Accountability (on purpose)

May 3, 2006 | | 19 comments

Kids are totally accountable to their parents or guardian for everything they do. When they are really young, they do not get to decide anything for themselves. As they grow older, good parents allow them to make some decisions on their own or with limited input from the parents. These parents know that the goal is to work themselves out of a job.

The kids see adults as the decision-makers. In their childish view, adults don’t answer to anyone! “You get to do anything you want.” Of course that is not entirely true for anyone, but it is an easy jump for kids to make.

We were once kids. As kids, I’d guess that most of us made that leap. We were sure that when we grew up, we wouldn’t be have to answer to anyone.

We grew up.

What kind of grown-ups did that kind of thinking produce? Most adults (at least in my experience) live their lives in such a way as to avoid voluntary accountability. By that, I mean that we are accountable only where we have to be. I hate that phrase “have to”, but it really is the “have to” mindset that drives what I am talking about. I “have to” be accountable to someone at work, but that accountability is not a voluntary thing. It is the way work works. My boss tells me what to do and I do it. It is actually quite codependent.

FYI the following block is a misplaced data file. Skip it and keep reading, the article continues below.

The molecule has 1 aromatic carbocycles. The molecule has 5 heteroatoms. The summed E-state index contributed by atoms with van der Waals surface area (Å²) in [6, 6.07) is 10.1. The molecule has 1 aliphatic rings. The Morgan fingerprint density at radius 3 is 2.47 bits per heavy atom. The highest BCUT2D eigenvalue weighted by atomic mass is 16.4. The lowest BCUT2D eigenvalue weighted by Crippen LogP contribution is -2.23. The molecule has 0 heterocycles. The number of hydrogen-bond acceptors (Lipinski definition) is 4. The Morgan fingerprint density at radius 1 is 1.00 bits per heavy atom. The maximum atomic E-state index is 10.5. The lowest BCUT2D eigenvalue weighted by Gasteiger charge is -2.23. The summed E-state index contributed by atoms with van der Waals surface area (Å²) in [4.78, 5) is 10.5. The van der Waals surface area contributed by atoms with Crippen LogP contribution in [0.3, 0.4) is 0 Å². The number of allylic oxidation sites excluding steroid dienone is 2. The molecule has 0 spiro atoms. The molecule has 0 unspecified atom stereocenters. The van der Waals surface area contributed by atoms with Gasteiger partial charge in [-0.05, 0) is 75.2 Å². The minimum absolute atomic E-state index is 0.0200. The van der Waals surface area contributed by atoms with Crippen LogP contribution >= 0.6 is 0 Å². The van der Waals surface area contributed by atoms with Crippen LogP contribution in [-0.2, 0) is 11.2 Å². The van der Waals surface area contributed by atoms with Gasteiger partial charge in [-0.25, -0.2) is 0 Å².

If we voluntarily made ourselves accountable to some others, what might that look like?

What if I had a friend I could go to and say, “I totally screwed up. I did something I am not proud of and I wanted you to know.” What if that friend offered to help me stay accountable about that thing? What if he asked me first? Totally voluntary! On purpose! Radical! Accountability! James 5:16

What if I had a friend, who I trusted to take me aside and say to me, “Jim, I see potential in you, but I see you behaving as if you were clueless. As your friend, I think you can do better.” Proverbs 27:6

What if it cut both way? If my friends and I were accountable to one another? What if I was sometimes on the receiving end and sometimes on the giving end?